A School Robotics Team
(This 830th Buffalo Sunday News column was first published on February 4, 2007.)
Circuit Stompers team members work on their robot (from left): Delphi engineers Paul Applegate
and Jim Christen; Newfane students Zach Wilson, Dustin Snyder, Nick Pardee, Michael Lanigan;
and Delphi engineer Fred Dempsey
While most local high school athletic teams compete only with neighboring schools or at most at the state level, the Newfane High School Circuit Stompers, a robot constructing team, competes internationally.
The Circuit Stompers' workroom shelves are filled with trophies. They have been to meets in Toronto, Atlanta and Orlando. In 2003 they even placed third in the national competition in Houston. This year they are already scheduled to travel to Pittsburgh and Cleveland.
They participate in the FIRST (that acronym representing For Inspiration and Recognition of Science and Technology) Robotics Competition, now in its 16th year. FIRST was founded by Dean Kamen, an inventor, physicist, and science-technology advocate, who is president of a Manchester, NH research company. His company has developed such innovative devices as a portable dialysis machine. Kamen initiated the FIRST competition to develop "not only science and technology skills and interests, but also self-confidence, leadership, and life skills." Beginning in 1992 with 28 teams in New Hampshire, FIRST now involves over 100,000 youngsters.
Each year FIRST assigns specific tasks to be completed in its regional and national competitions. Teams must not only design, build and program a robot that meets size and weight limitations, but they must construct their machine to take on assigned tasks in timed events. This year in a first 15-second test the robot must, unguided, place an inner tube on a robot-selected color-coded rack. In a second 2 minute 15-second test the robot, student-controlled this time, competes on a team in placing tubes and in lifting other robots. Combining such strikingly different tasks in a single machine adds significantly to the assigned problem.
Building this year's robot to address these tasks are 23 Newfane students, advised by two faculty members, Technology teacher Bill Neidlinger and English teacher Sue Lanighan, and nine volunteers, mostly Delphi engineers. Engineers of course, but an English teacher? Mrs. Lanighan's contribution is equally important, because the contest involves still more than robot design and construction. The team is also evaluated on written reports about its activities and its website, www.delphicircuitstompers.com. Individual team members are also interviewed by judges. Preparing for these tasks is carried out in parallel with robot construction.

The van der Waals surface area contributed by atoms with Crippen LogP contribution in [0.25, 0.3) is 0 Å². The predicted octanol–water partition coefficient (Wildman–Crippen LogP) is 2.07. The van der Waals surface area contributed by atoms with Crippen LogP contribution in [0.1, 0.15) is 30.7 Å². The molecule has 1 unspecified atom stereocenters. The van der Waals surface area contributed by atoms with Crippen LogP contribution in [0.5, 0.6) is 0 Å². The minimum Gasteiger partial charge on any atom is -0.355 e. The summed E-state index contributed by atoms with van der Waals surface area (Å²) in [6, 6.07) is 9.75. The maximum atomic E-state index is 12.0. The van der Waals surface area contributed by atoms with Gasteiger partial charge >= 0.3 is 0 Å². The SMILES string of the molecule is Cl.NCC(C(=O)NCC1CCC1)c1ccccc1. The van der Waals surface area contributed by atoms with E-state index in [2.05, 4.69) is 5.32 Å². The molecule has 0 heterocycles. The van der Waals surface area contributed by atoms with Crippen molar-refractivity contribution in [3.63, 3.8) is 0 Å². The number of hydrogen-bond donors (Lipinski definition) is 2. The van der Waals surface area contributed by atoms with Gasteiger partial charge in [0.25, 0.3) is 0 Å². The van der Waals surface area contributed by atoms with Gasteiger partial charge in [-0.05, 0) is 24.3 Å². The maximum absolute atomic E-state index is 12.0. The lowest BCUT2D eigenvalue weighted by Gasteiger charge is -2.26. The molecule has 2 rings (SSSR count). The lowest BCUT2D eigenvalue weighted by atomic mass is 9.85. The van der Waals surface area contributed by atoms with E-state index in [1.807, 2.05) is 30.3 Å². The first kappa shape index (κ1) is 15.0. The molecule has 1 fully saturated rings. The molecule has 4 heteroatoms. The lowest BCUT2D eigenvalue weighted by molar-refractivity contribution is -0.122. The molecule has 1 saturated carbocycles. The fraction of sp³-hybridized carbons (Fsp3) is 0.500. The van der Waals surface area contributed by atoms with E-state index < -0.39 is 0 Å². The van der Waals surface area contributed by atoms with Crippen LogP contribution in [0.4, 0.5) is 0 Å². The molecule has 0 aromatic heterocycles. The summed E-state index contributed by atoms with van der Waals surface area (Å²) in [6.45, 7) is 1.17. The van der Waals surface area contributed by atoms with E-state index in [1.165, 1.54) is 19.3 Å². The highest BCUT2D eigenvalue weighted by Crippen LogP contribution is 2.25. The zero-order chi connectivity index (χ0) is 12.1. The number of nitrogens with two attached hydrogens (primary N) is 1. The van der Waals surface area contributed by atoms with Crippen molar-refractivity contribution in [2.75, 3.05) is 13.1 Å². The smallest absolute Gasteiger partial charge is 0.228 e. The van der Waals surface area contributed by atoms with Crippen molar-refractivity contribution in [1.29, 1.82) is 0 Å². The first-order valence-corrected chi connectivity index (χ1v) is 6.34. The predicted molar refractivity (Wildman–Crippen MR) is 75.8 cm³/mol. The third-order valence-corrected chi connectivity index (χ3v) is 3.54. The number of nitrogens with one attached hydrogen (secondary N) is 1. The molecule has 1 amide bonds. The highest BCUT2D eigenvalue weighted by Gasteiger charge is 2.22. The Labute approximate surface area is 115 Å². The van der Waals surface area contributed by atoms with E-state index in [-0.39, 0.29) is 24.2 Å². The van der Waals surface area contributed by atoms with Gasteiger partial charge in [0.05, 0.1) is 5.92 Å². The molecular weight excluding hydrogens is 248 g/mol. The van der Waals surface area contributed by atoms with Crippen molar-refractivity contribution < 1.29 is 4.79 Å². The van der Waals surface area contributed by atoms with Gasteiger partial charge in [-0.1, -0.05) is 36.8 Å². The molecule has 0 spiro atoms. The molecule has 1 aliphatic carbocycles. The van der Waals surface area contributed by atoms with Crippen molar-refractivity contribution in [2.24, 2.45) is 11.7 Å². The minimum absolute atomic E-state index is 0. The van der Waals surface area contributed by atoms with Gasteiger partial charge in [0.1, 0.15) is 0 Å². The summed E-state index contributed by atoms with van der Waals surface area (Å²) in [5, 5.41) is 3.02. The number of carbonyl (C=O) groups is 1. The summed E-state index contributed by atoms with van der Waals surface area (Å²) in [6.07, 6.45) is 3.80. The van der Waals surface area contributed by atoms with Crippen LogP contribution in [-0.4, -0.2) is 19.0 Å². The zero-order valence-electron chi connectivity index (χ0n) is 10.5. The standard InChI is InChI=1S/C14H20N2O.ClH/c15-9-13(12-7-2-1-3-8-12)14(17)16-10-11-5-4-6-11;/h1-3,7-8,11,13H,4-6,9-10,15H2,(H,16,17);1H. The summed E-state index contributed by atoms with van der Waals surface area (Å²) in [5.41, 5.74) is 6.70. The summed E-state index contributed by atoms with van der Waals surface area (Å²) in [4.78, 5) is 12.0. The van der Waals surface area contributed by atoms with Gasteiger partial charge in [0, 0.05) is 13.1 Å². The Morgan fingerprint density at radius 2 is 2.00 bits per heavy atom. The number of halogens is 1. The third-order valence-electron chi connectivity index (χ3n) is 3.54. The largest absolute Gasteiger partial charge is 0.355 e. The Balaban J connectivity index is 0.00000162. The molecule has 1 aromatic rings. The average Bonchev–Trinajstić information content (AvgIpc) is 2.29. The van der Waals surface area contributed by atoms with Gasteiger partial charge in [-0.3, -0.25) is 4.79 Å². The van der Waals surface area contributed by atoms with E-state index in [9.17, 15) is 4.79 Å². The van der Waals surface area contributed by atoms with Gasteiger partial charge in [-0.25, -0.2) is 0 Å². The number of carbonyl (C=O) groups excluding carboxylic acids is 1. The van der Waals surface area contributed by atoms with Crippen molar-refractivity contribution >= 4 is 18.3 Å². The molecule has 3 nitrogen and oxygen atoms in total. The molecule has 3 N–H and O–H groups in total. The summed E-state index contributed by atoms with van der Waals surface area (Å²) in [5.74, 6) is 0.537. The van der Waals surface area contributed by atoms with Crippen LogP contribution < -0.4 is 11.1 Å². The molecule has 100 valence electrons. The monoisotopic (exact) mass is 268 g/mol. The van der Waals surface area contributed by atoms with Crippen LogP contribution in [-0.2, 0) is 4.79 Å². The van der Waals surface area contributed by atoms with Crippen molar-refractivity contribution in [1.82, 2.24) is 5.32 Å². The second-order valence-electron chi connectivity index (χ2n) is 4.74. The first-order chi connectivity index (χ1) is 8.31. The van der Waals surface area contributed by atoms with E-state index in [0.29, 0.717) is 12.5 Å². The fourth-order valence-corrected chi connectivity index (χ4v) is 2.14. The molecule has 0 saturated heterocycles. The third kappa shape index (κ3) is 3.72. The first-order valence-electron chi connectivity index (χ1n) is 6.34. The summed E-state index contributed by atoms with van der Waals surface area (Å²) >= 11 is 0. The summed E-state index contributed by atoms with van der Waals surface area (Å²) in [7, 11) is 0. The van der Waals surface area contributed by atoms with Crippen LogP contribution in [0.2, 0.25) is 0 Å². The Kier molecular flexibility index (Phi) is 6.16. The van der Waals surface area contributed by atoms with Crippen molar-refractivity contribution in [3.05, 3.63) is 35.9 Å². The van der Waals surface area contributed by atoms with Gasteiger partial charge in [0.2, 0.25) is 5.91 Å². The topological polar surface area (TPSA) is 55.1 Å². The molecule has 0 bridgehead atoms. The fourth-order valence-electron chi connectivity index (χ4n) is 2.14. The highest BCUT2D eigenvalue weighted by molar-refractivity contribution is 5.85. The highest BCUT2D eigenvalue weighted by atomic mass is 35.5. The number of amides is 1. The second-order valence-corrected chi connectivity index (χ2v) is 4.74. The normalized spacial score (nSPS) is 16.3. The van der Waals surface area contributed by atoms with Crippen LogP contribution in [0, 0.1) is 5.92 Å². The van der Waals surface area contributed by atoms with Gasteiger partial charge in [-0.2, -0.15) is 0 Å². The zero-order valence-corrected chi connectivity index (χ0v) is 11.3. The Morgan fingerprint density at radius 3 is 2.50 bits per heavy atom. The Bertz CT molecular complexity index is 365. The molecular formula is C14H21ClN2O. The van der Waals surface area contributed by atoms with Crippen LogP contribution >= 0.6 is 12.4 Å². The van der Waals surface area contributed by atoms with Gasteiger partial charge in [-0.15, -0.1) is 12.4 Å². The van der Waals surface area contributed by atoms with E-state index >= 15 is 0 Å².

Dustin Hoffman drills as fellow students Zach Wilson,
Dan Langendorfer watch and Nick Pardee vacuums
The students work in overlapping groups. For example, students Dan Langendorfer, Jason Fischer, Jesse Stroka and Gabe Workman, advised by Fred Dempsey and Paul Silversmith, are responsible for the robot chassis and drivetrain. Other teams are charged with tasks like design, controls, lifter and arm, as well as important logistical activities like travel, public relations and shipping. Clearly this is a full-fledged engineering project.
The competition is a significant undertaking as Newfane's registration fee alone was $6000. That brought the team several cartons of electronic parts to use in their project as well as a 170-page volume of regulations. This initial expense plus the cost of travel and additional equipment makes funding another aspect of their program. Delphi and the Newfane schools provide excellent support but the students must raise money as well.
The Newfane team works 2 1/2 hours each weekday evening and longer hours weekends. But when time gets short, Neidlinger says, "just as in industry, working hours get much longer."
I visited two Circuit Stompers work sessions, the second when the rest of the school was closed because of snow, and came away impressed by the student effort and commitment, the strong leadership provided by school faculty and community volunteers, the remarkable devices they are constructing, and the extended scope of their projects.
Dan Langendorfer works
on his drilling problem
As Neidlinger and I discussed the project, Dan Langendorfer approached to describe a problem. "I've tried everything," he said, "and nothing works." Bill thought for a moment and then responded, "Let's not give up on this. Give it last try," and the two talked briefly about a complicated drilling technique Dan might use. Fifteen minutes later, he returned smiling. "It worked," he said simply. Bill explained to me that he could have asked one of the engineers to fix the part at Delphi, but he wants the kids to solve their own problems.
Neidlinger still calls himself a "shop" teacher, but his domain I found unrecognizable. My outmoded view of the school "shop" was a place where kids built birdhouses or painted wastebaskets. The lathes and drill presses are still there in Newfane but so too are dozens of computers and other electronic equipment. And even those lathes and drill presses are electronically controlled.
Project director Bill Neidlinger works with student
Hilary King on Circuit Stompers travel plans
I asked Bill how he keeps up with the continuing innovation. "It's tough," he said, "but these bright kids motivate me. They're always pressing ahead and sometimes they teach me."